The graphical output or perceptual map is provided in this blog at the bottom of this section. The attributes are plotted with red squares; the companies are plotted with blue squares. To understand the competitive landscape, we look for the extreme attribute cases to try to figure out what the components (the axes in the graph) mean. Component 1, the y-axis, (i.e., why we can move up and down in this picture) is driven by Product Quality (at the top of the picture) and Firm Image (at the bottom). Component 2, the x-axis, (i.e., why we can move right and left in this picture) is driven by Price Flexibility (on the left) and Service (on the right). So now, we have the four key drivers that explain most of what is going on in this market space. We also know that component 1 (i.e., product quality and firm image) is more important than component 2. This is because component 1 explains 53.1% of the variation while component 2 explains only 33.2%. Moreover, when I look at the “explanation by component” information, Allergan is very heavy (88.2%) on component 1 and much lower on component 2 (9.3%). Further, when looking at the similarity values (i.e., signed chi-square values), the two largest values for Allergan are +10.165 on Quality and –4.566 for Image (the minus implies dissimilarity). All of this suggests that component 1, i.e., product quality and firm image are the most important things for the marketing manager at Allergan to address. The secondary issue to address is component 2, i.e., service and price flexibility.
From a strategic point of view, we see that Allergan is viewed as being very strong on product quality and very weak on firm image. With regard to component 2, Allergan does fine on price flexibility but not so well on service. This suggests an advertising strategy based on product quality mainly with a secondary focus on price flexibility, assuming the plan is to play to the existing strengths. We also observe that Allergan is perceived as being very similar to Pfizer since both firms are very strong on product quality. We might expect competition here because these two firms are very similar.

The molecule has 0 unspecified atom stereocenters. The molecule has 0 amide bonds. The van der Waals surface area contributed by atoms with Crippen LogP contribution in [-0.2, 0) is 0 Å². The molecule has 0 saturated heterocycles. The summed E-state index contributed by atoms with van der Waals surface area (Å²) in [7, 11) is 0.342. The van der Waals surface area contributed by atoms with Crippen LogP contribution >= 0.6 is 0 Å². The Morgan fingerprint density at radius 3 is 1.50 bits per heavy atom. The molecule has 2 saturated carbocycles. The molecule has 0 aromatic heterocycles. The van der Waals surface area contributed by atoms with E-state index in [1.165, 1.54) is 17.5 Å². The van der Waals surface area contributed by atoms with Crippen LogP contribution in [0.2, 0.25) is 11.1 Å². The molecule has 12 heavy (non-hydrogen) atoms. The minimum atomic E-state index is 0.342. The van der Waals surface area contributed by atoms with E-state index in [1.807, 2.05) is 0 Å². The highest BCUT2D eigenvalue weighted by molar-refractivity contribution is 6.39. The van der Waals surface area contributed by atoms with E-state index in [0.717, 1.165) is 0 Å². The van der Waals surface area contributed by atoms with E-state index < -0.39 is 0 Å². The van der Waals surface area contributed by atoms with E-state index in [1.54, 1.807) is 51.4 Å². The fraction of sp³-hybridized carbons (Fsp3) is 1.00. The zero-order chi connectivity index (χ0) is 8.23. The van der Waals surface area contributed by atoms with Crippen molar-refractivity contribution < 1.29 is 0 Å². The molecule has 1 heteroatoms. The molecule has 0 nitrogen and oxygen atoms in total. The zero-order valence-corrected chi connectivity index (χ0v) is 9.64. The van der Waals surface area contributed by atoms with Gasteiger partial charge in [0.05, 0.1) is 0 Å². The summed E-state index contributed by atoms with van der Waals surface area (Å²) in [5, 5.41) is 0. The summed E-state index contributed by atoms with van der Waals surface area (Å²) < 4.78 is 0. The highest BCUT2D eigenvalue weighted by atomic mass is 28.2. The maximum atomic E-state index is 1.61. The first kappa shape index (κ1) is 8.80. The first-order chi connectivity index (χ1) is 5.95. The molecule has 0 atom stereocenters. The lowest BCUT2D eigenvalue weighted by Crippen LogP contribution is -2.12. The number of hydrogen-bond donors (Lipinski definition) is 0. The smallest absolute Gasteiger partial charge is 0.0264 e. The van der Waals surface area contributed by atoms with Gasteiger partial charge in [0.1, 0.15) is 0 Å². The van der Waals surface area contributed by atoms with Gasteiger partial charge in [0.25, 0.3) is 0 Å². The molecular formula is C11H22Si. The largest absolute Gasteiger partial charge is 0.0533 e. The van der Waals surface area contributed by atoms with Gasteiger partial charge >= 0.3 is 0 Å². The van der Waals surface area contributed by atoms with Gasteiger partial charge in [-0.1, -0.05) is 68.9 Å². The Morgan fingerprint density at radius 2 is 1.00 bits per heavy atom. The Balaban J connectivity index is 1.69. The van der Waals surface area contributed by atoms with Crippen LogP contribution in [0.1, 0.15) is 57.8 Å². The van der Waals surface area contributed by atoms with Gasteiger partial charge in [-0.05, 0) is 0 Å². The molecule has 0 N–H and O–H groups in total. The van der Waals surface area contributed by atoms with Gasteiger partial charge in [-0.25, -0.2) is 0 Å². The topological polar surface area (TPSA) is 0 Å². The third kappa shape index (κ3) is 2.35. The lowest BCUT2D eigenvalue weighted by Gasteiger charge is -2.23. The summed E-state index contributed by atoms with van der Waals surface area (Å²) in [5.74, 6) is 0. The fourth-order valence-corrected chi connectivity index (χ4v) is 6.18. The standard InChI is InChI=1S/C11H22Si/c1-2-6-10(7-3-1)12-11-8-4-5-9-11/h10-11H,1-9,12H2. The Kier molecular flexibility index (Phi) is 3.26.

Moreover, suppose that you are no longer Allergan but rather a new entrant into this industry. One thing you might want to consider is where to position your new brand. One possible solution would be to analyze this perceptual map to see if any ‘gaps’ exist. Are there any areas where existing firms have not yet been positioned? For example, the top-left hand corner of the graph is currently unoccupied. No firm is currently offering the combination of strong product quality and strong price flexibility. Consequently, this could be one area to further study using a feasibility analysis (since one needs to verify the profitability of such a combination). If this combination were to be profitable, the new entrant would have achieved a successful differentiation strategy.